“Willem Bosch was in his time someone who spoke out a lot. It seems that he spoke very emotionally, very enthousiastically. His lower lip would vibrate, and his hair would blow about. So you would like to offer someone who is that enthusiastic, another stage, to make his voice heard.”

Adding new dimensions through artistic contributions

I then approached Ernst Jansz, a legendary figure in Dutch cultural life. Not just because he is a talented musician and a founding member of Doe Maar, the most popular Dutch band of the 1980s, but also because his wonderful catalogue of projects, including albums and books, spans half a century.5 As his Indo roots are a recurring theme in Ernst’s work, I asked him whether he would want to compose and perform a song that would capture Willem Bosch’s perspective in ways academic writing could not.

I was very happy when Ernst agreed to do so. He came to the Leiden University Library to look at Willem Bosch’s publications. His song ‘De Ballade van van Sarina en Kromo premiered at the Voice4Thought festival in September 2016 (see the section The ballad of Sarina and Kromo). The performance was preceded by a screening of an interview (see section Willem Bosch) in which I introduced Willem Bosch and the collaboration with Ernst Jansz. I was delighted to hear that this song in a musical sense can be placed in the tradition of 1960s protest songs of Bob Dylan and Boudewijn de Groot. The text is primarily a criticism of colonial injustice and exploitation. But by choosing Sarina and Kromo’s perspective, it can also be read as criticism of centering this story of colonial rule around a white man who was part of the colonization project, and not fundamentally critical of the premise of colonialism either. By giving Sarina and Kromo a voice, by adding their perspective, Ernst added an important layer to my history of Willem Bosch.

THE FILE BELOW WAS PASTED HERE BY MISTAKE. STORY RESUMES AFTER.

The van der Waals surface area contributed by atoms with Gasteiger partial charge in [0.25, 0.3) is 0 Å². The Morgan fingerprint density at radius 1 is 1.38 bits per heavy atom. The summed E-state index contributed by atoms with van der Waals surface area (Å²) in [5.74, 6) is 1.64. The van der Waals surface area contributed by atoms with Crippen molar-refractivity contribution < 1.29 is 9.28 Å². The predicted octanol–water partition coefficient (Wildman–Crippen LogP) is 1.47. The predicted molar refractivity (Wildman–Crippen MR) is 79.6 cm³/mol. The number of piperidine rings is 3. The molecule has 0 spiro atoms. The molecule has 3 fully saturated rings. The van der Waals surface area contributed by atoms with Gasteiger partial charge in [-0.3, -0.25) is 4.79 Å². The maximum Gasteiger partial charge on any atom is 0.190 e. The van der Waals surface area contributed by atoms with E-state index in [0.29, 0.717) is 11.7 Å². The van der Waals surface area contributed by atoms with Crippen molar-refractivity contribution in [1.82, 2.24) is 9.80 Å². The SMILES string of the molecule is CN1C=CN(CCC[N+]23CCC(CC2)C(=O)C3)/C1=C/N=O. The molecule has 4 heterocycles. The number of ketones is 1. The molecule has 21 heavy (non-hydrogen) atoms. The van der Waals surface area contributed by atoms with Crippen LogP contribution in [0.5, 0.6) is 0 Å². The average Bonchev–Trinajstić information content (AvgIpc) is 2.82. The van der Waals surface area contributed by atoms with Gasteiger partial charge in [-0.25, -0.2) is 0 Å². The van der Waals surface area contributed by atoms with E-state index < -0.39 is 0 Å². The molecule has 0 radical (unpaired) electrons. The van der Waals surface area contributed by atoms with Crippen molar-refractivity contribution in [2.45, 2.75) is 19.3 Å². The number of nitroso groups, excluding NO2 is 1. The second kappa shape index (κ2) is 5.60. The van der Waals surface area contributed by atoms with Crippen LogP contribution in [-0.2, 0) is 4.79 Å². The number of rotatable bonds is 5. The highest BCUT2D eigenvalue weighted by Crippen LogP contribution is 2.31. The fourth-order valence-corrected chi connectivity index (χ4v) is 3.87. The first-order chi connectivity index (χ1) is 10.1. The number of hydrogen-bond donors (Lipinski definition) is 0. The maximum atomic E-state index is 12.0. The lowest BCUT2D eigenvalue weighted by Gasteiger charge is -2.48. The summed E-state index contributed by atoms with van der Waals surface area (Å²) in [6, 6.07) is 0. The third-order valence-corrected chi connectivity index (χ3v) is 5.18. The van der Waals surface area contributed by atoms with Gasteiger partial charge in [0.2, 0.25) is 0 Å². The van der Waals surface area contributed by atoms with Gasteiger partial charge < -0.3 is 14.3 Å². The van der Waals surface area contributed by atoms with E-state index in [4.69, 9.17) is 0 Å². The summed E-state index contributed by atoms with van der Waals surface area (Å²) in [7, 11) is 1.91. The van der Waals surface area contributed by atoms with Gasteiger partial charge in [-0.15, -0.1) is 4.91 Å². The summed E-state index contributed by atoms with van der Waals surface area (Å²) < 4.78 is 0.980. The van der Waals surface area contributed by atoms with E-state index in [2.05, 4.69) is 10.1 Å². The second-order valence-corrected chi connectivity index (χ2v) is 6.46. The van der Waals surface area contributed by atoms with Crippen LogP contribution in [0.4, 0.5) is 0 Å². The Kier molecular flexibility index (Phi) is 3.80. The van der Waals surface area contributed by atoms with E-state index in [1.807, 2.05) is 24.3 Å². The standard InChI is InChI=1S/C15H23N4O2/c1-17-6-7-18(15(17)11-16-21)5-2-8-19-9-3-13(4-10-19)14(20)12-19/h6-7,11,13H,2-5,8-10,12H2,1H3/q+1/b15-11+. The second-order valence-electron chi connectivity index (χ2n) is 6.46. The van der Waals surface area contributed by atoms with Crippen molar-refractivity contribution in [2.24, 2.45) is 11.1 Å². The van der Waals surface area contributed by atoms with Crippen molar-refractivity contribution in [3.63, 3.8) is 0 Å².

My collaboration with Ernst Jansz was the first successful collaboration on this project. With help of the V4T platform, I was interviewed on video (see the video above). And this material was combined with the performance of Ernst Jansz and historical film footage, in the form of a pamphlet by filmmaker Sjoerd Sijsma. This added a visual dimension to the co-creation process that allowed a new form of expression. Sjoerd’s short analysis of the search for the visual material gives us more insight into how the colonial context was perceived. (see section Pamphlet)